Shopping for Honey: What to Know About Honey Color, Varietals, and Finding a Honey You Really Love
All week we’ve been following how Henry Storch, a migratory beekeeper and co-owner of Old Blue Raw Honey in Oregon, makes honey. Today, in the final post of the series, we’ll tell you everything you need to know about shopping for honey.
Shopping for honey can be a bit daunting when faced with such a wide variety of choices, so here’s what you should know — from what the varietal names mean to why, if you find a honey you love at the farmers market, you should buy it in bulk.
For the Truest Honey Flavor, Go Raw
For uses where the honey is really going to shine, a raw honey is best because pasteurizing or overheating honey simplifies and changes the subtleties of flavor that are present in raw honey. There is no standard set for what “raw” means in the honey industry, but for Old Blue Raw Honey, it means never heating the product over natural hive temperatures, about 100° F. If you plan to cook or bake with honey, seeking out raw honey is unnecessary.
Raw honey is perfectly fine for kids and adults, but infants under one year old should never be fed raw honey because it has the potential to make them sick.
What Do Honey Varietal Names Really Mean?
Often honey is labeled with a varietal name like “clover” or “star thistle,” but what does that mean? There are two broad categories of honey varietals:
- Cropland varietals, or honey produced from one crop nectar: When bees are placed in large crop fields like citrus, alfalfa, cotton, buckwheat, or meadowfoam, they’re often surrounded by acres and acres of just one flowering plant with little else blooming within foraging distance. In such cases, the honey produced is made from a majority of one type of nectar, and it might be labeled as such.
- Wildland varietals, or honey produced from multiple nectars: Bees foraging in natural areas often have numerous nectar sources at any given time, so the subsequent honey is labeled simply “wildflower.” In some cases, however, a single nectar source species predominates in quantity of nectar or flavor or both. Some common honey varietals made from wild plants include tupelo (from the South), wild blackberry (from the Northwest), black sage (from California), or goldenrod (from the East Coast). Old Blue Raw Honey offers limited releases of harder-to-find wildland varietals such as poison-oak and chittum, bigleaf maple and dewberry, and blackberry and salal.
Cropland varietal honeys tend to remain relatively consistent in flavor from year to year and location to location, but wildland varietals can vary considerably even from hive to hive in the same location during the same summer.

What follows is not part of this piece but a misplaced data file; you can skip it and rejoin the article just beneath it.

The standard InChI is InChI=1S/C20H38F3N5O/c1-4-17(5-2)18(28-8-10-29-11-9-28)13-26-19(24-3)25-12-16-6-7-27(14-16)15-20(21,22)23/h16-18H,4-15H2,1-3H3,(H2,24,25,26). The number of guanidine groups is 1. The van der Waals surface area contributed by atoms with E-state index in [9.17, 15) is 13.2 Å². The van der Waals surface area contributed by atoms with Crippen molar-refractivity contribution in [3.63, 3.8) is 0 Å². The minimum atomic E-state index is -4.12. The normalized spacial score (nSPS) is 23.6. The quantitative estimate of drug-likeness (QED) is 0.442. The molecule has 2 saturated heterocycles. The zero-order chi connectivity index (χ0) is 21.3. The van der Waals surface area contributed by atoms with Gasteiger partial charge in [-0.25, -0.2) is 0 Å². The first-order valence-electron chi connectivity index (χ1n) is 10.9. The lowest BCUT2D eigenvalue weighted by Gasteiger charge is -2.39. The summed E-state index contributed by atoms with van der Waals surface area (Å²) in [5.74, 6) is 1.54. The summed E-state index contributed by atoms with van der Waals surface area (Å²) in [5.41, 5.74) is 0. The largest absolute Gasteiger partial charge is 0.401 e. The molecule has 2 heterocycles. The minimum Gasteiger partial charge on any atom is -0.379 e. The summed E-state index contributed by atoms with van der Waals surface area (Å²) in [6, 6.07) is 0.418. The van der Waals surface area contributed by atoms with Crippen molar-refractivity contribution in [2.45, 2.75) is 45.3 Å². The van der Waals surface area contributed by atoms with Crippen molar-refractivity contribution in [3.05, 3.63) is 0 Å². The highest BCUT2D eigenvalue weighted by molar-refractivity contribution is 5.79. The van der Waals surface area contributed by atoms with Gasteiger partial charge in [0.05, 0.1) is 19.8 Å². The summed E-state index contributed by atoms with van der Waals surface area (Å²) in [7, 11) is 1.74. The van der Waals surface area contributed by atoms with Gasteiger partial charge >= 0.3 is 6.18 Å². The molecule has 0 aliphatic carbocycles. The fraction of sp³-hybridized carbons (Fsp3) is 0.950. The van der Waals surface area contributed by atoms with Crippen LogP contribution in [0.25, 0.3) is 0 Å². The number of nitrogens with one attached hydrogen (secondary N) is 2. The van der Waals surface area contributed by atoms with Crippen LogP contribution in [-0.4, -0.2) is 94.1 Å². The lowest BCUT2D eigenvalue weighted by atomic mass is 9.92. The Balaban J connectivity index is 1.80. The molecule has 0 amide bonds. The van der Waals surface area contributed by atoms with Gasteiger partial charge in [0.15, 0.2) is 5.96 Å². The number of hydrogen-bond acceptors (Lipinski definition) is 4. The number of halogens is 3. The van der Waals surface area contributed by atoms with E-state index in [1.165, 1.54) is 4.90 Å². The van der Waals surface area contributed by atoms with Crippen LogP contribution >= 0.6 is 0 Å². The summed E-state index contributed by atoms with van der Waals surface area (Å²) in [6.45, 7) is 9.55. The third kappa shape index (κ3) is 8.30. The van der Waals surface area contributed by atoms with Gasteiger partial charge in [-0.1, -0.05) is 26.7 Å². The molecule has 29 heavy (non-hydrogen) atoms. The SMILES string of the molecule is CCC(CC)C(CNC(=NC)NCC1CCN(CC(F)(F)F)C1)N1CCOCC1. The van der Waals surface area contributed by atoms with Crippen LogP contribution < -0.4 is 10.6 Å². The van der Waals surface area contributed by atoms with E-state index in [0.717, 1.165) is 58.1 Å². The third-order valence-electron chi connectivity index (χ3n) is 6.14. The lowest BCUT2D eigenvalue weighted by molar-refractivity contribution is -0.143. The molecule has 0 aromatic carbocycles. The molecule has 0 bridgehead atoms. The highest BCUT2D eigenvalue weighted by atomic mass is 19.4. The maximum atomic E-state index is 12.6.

If the honey vendor at your local farmers’ market has a wild honey varietal that you really like, your best bet is to buy in bulk because he or she might never produce something quite like it again!
Note: Unless specifically labeled as “infused” or “blended,” varietal names do NOT mean that flavoring ingredients have been added to the honey.
What Honey Color Signifies
The color of honey is a factor to consider, but one shade isn’t necessarily better than another. Darker honeys, in general, have stronger flavors, but some light honeys can be surprisingly powerful and distinct as well. There are many naturally occurring dark honeys, but a darker color can also be an indication that the honey has been overheated.
If you’re unsure of what type of honey you like, you should talk to your local beekeeper or a knowledgeable honey purveyor and then do some sampling. Starting in June, Old Blue Raw Honey is offering a quarterly subscription service for honey enthusiasts who want to try three Northwest honey varietals every three months.
3 Tips for Finding a Honey You Love
- For allergies, ask for early-season varietals: Some people believe that honey can help desensitize them to seasonal pollen allergens. There is no scientific evidence for this, although some people still feel that it helps. If this is something you’re interested in trying, ask for early-season varietals that contain significant pollen. Pollen in honey can give it an almost gritty texture that some folks really enjoy.
- Crystallized (or solid) honey is a good thing: All natural honey will crystallize eventually, so you might encounter honey for sale that’s already set up, or sometimes an unused jar of honey sitting in a cupboard will become solid. That’s totally okay! In fact, some people prefer semi-crystallized honey for its thick, spreadable texture. To liquefy solid honey, simply place the jar in a bowl of warm (not boiling) water. It may be necessary to replace the warm water a couple times and stir the honey to restore a uniform liquid consistency. Honey that has been overheated rarely crystallizes, so finding solid honey is a good indication that it hasn’t been mishandled.
- Raw honey should say 100% honey, and nothing else: When looking for good raw honey, make sure the label doesn’t list any ingredients other than 100% honey. Honey can come in other forms like “whipped honey,” a process in which the honey is agitated and becomes somewhat thick and spreadable, but whipped honey shouldn’t have any additional ingredients. There are other honey products on the market like infused honey or more complicated honey sauces, but they should be clearly labeled with an ingredient list.
This week we’re bringing you an inside look at the story of Henry Storch, a migratory beekeeper in Oregon, as written by his wife, Camille. Stay tuned for more about migratory beekeeping coming up all this week!